Alok Sharma was appointed today as Minister for Housing and Planning. LKP would like to welcome Alok to the role.
This now means we have had 6 Housing Ministers in just 7 years. As MP for Reading West he may not have seen quite as many leasehold issues as Gavin Barwell in Croydon, but with 22% of the properties in his constituency being leasehold he will know at least something of the problems in this sector.
With the Minister’s banking and accounting experience, before he came into parliament, it might be enjoyable to be a virtual fly on the wall when he meets his officials.
- “Yes Minister, you are correct we have no effective regulation for billions of pounds of leaseholder funds.”
- “Yes Minister, it is true that there is no enforceable obligation to provide leaseholders with accounts. We thought it was best handled through a voluntary code with no penalties.”
- “Yes Minister, there are no penalties for taking huge commissions and unjustified markups in the leasehold sector, other than that you just might have to give some of the money back if you get caught.”
- “Yes Minister, we have supported a self regulation system for managing agents, which means that those agents who are part of the scheme face higher running costs than those who choose not to be regulated, and there is no requirement to join.”
- Yes Minister, to stand a chance of catching his landlord, the leaseholder would have to be willing to spend their own money and a lot of time taking the matter to the “low cost” property tribunal, where the landlord is entitled to reclaim his legal costs in defending the case, under most leases.”
- “Yes Minister, there is a rule which allows the tribunal to try to stop the landlord passing on some of those costs if they lose. It used to be the case that if the landlord called these costs ‘administration’ he might still pass them on, however after just 32 years the Lords have recently addressed this loophole for us.”
- “Yes Minister, we call it a “low cost” tribunal becasue there are no circumstances where the leaseholder is entitled to any of their costs in bringing an action.”
In 7 years has much changed? Historically we blamed Ministers for being woefully ill-informed with the nonsense they used to write about the leasehold system “mostly working well” and being well “balanced” between the interests of landlords and leaseholders, despite the fact that it wasn’t. With the benefit of hindsight it would appear that Ministers often reflected the views of the civil servants of the time with very similar words used under different political administrations before and after 2010.
Minister no 1 on our list of the post May 13th 2010 Housing Ministers was Grant Shapps. It might be best to say that housing was not his forte.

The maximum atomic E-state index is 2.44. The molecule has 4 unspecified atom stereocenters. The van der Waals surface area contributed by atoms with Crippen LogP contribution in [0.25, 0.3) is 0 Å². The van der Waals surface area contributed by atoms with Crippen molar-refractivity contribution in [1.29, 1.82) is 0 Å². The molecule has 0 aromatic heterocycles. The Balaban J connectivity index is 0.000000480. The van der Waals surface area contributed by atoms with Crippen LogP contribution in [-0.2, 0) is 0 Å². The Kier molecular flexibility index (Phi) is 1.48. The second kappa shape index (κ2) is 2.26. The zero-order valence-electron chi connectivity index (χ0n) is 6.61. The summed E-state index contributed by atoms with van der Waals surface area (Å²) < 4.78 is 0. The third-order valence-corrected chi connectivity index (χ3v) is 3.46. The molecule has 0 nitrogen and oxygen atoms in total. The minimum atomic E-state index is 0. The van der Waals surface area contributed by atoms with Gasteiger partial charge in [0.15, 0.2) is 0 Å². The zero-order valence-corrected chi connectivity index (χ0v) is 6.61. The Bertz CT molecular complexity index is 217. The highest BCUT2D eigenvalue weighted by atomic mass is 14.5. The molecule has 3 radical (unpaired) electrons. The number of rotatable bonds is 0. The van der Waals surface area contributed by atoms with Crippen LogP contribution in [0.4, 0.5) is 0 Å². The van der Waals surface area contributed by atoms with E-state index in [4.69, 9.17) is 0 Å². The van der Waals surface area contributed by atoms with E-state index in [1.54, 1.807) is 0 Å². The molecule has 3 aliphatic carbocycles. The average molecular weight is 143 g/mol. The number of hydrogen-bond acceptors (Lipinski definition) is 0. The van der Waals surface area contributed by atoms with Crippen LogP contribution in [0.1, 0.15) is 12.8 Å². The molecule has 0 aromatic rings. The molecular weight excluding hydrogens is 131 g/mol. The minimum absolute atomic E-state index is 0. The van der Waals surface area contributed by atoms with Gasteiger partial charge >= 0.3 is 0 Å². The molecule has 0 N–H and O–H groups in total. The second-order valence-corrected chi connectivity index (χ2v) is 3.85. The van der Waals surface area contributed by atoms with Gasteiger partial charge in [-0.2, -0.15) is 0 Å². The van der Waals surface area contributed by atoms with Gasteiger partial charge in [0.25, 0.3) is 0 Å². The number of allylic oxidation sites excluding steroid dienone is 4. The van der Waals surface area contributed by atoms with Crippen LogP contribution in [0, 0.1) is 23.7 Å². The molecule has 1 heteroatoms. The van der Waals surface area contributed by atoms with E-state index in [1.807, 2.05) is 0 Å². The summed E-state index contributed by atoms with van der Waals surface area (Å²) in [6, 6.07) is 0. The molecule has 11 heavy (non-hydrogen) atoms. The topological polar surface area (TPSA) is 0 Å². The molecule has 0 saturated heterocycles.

Minister no 2 was Mark Prisk. Mark is a surveyor by training and was the first to ask whether some of the issues in the leasehold sector might need to be addressed. Just as things began to move forward Mark was moved on. Mark continues to have an interest in housing matters and is a member of the leasehold APPG.
Minister no 3 was Kris Hopkins who lasted 10 months. Like Grant Shapps housing was maybe just not his thing.
Minister no 4 was Brandon Lewis. Brandon was the first of the recent Ministers to stay in post long enough to make some small proposals. He was of course the first Minister who asked civil servants to work with LKP so that we could help them to understand, amongst other things, that we had 4.1 million privately owned leasehold homes in England, not the 2 or maybe 2.5 million that they had previously claimed. A number of Brandon’s proposals for making small improvements are still outstanding.
Minister no 5 was Gavin Barwell. He was the first Housing Minister with an urban constituency who’s office regularly saw leasehold matters. His was the first Ministry that began to consider that things might not be as well “balanced” as officials had been claiming in the past. With Secretary of State Sajid Javid their housing paper looked at fixing our broken housing market.
After years of work, LKP’s campaign on one issue finally got to the top of the pile. New build leasehold houses eventually hit the national press and a problem we had reported for years suddenly became a “new” crisis, with everyone from the Prime Minister down saying that it had to be solved.
So, in 7 years nothing has changed, and yet at the same time everything has changed. The claims that things are mostly working well have all but disappeared and now many more in the sector have come round to LKP’s view that things have always needed to change. Some in the sector are now so keen for change you would never guess they had been so silent for so many years. Nor would you guess that they had worked so hard to support the status quo.
So now the new Housing Minister has an open door to a sector which has finally accepted that much progress is needed in order to have balance and a system that works. There is much work to do.
Leasehold construction now accounts for nearly 50% of new build. In the cities it accounts for a much larger proportion of our housing growth. Little has been done over the years to stop the abuses in the sector. Onerous lease terms have become more prevalent. Things are now so bad that the Minster has to consider the problem of housing blight. The Minister should be aware that the lenders have recently brought pressure to bear on the sector, with the effect that it has now been forced to move on some of the issues that the department has ignored for years.